The G&G Interview

Meet Mr. Derby

Catching up with a giant of horse racing, all five foot five of him

photo: Bill Frakes/Sports Illustrated

Jockey Calvin Borel at the Churchill Downs stables.

The son of a sugarcane farmer and the youngest of five boys, Calvin Borel is the most famous man in horse racing. The forty-four-year-old, originally from Catahoula, Louisiana, started jockeying full-time after leaving school for good in the eighth grade, participating in what are known as bush races in southwestern Louisiana. In 2007 he won his first Kentucky Derby, riding Street Sense. In 2009, he won the Derby on Mine That Bird, taking the long shot (50-1 odds) on his signature aggressive ride along the rails at Churchill Downs. He won the Preakness that year on the legendary filly Rachel Alexandra, becoming the first jockey ever to win the first two legs of the Triple Crown on two different mounts. (He nearly won the “jockey” Triple Crown, but Mine That Bird came in third in the 2009 Belmont Stakes.) Last year Borel cemented his sure Hall of Fame career with another Derby win on Super Saver, and during this year’s Triple Crown, he’s bound to be as busy as ever. We spoke with Borel at his home in Louisville.

Tell us about growing up in Catahoula and running in the bush races.

A bush race is one where people match a horse against another horse. We’d have a big supper on a Friday night, then the races on Saturday. You had certain people you rode for. And anything went in these races. I raced against a chicken on the back of a horse once. I raced against a string of cans. People did whatever they wanted. It was a great place to learn how to ride. Once you get through that, you’re polished up pretty good. It made me.

You are among a select group of jockeys who have won the Kentucky Derby three times. Is there one that stands out?

The first one, for sure. I knew going in that Street Sense had it, from my first day, from my first quarter of a mile on him. I went home and told my wife that night that this was the one, I’ve got my horse. I told Mr. Carl [trainer Carl Nafzger] that if everything goes right, this is the one that would win me the Derby. I was very comfortable on him. He just had a long stride. And it got so much pressure off my back.

Borel rides Mine That Bird during the 2009 Derby.

photo: Bill Frakes/Sports Illustrated

Borel rides Mine That Bird during the 2009 Derby.

Do you have a favorite horse? Maybe one of the Derby winners?

No, not the Derby winners. My favorite I ever rode was called Hello America. I rode her in the mid-1990s. She was a mare. She was unbelievable. I beat the best mares in the country with her. She wasn’t big, but she would shoot out of the gate and put us right in front, and she wouldn’t get tired. She just kept going. She was just so gutsy. But the best horse? Rachel Alexandra was the best horse I’ve ever ridden.

After each of your Kentucky Derby wins, you’ve seemed so animated and excited. Is it possible to describe the feeling of winning the Kentucky Derby?

You know, I still come home each day and pinch myself. I have goose bumps talking about it right now. You just can’t imagine. I really can’t describe it. Come on. It’s every jock’s dream. You can’t imagine how many phone calls you get after you win. They are all fun to take.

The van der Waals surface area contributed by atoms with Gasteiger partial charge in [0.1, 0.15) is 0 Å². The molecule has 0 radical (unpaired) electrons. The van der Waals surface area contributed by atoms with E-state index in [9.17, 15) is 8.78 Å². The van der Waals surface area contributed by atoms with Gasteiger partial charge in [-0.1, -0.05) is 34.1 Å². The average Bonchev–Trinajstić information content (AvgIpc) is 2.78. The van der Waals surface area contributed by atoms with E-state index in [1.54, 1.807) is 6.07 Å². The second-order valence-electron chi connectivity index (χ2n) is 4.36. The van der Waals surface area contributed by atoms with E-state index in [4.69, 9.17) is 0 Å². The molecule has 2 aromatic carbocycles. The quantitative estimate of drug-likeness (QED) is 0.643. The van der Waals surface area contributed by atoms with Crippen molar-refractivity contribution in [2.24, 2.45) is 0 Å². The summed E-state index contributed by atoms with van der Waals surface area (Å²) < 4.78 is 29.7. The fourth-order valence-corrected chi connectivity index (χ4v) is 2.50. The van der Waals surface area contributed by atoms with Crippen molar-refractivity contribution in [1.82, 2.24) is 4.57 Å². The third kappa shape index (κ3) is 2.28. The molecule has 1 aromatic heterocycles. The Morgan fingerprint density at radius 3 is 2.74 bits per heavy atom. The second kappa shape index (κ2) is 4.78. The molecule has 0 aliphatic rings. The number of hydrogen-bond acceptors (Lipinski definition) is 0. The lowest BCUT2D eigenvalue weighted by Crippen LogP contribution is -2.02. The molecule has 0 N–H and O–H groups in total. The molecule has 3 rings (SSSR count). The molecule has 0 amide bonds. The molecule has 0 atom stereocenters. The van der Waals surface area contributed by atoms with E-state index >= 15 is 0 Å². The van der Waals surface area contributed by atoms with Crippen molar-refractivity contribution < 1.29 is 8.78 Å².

What’s the key to your recent success?

Well, I’m out at the track every day. I work it every day. I think that helps a lot. But really I try to get to know my horse as well as I can. I want to get on him. I want to gallop him. It keeps me happy, and it keeps the horse happy, and I know when he’s on his game and I know when he’s off his game. I can come back to the trainer and say, “Something’s just not right; he didn’t work like he’s supposed to.” With Super Saver, he was peaking at the right time. We got beat a few times before the Derby, but turned out best thing to ever happen. I knew he was headed in the right direction. We got him to relax.

Your nickname is Calvin “Bo-Rail” because you fearlessly ride right on the rail. You’ve had one crash that put you in a coma, and another that resulted in the loss of your spleen. Last fall, you broke your jaw. Is it worth it to be that aggressive?

My jaw is okay. I’m coming back strong. Is it worth it? Yes, sir. My brother always told me that riding the rail was the fastest way around the track. I’d rather get stopped than go around other people. Especially around the turn. You’re losing so much around the turn when you’re not on the rail. Sometimes the best horse doesn’t win. Sometimes it’s the horse who rides the shortest race.

You like to hunt and fish?

I do. I love to hunt deer. And me and my buddy Joe Johnson fish for crappie all the time in Arkansas.

Do you go out much in Louisville?

We live here and have a little farm in Florida where my wife rides her jumping horses. While I’m in Louisville, I keep to myself at my house on a lake. I don’t go out. I go to the track.

Do you know which horse you’ll be riding in this year’s Kentucky Derby?

Don’t know yet. But I got my eye on a colt here. I think he’s the real deal. He’s the son of a great horse. He’s a special horse. We’ll see.